Big Oil could be hit with a wave of oil company bankruptcies
The stock market giveth and the stock market taketh away.
A new report by the auditing and consulting firm Deloitte warns that a third of publicly traded oil companies could go bankrupt this year. Auditors looked at 500 natural gas and oil production companies around the globe and found that 175 are at high risk of going under. Collectively, the companies owe more than $150 billion to creditors.
“2016 will be the year of hard decisions,” said Deloitte’s John England in a statement. “We could see [exploration and production] bankruptcies surpass Great Recession levels as companies struggle to remain solvent.”
Doesn’t sound so bad to me. Oil companies have profited off the land for far too long, at huge cost to the rest of us. Besides, transitioning away from oil and toward clean energy wouldn’t just help address this small climate change problem we’ve got going on — it could help replace the jobs lost when oil companies go bust. A 2015 report found that moving to a renewable energy economy would add a million jobs in the U.S. by 2030, two million by 2050, and would increase the GDP by $290 billion — all while growing household income.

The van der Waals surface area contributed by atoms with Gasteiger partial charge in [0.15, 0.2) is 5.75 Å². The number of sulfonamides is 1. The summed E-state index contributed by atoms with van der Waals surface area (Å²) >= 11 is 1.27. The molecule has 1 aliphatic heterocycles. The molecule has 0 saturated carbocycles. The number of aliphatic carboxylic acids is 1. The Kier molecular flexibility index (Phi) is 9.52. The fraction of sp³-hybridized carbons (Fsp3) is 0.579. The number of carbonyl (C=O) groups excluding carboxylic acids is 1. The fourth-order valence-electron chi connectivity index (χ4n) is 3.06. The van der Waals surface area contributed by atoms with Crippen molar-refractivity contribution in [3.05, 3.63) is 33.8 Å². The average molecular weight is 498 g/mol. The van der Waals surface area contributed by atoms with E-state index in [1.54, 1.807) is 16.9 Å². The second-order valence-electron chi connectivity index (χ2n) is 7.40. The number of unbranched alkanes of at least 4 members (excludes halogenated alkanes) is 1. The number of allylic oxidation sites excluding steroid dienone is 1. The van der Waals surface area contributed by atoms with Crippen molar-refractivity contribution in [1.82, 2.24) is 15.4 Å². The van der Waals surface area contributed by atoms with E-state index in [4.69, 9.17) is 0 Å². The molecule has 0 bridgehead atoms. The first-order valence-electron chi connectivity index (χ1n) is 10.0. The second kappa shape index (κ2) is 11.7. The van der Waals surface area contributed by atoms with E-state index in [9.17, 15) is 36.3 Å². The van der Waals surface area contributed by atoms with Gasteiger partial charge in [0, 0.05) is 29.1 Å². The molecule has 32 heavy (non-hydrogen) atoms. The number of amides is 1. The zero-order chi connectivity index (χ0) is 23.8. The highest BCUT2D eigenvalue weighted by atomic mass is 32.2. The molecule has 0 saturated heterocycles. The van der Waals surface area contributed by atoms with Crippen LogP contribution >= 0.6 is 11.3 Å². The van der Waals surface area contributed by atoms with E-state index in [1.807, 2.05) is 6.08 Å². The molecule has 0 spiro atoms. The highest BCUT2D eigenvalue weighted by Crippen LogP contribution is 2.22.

But before you start rejoicing at the death of Big Oil, note that the reason these companies are failing is because is oil prices are so low, which isn’t exactly good for the planet. Economic evidence suggests the less you pay at the pump, the more people tend to drive, for instance, and investment in clean energy is less appealing when gas is so cheap. And even though some of the world’s largest oil producers — Chevron, Exxon Mobil, and Occidental Petroleum — reported record low earnings in 2015, those “record lows” still meant profits of $4.9 billion. They’re hardly in danger of chapter 7.
Regardless of the cause, could these mass bankruptcies be another sign that the age of Big Oil is coming to an end? Here’s hoping.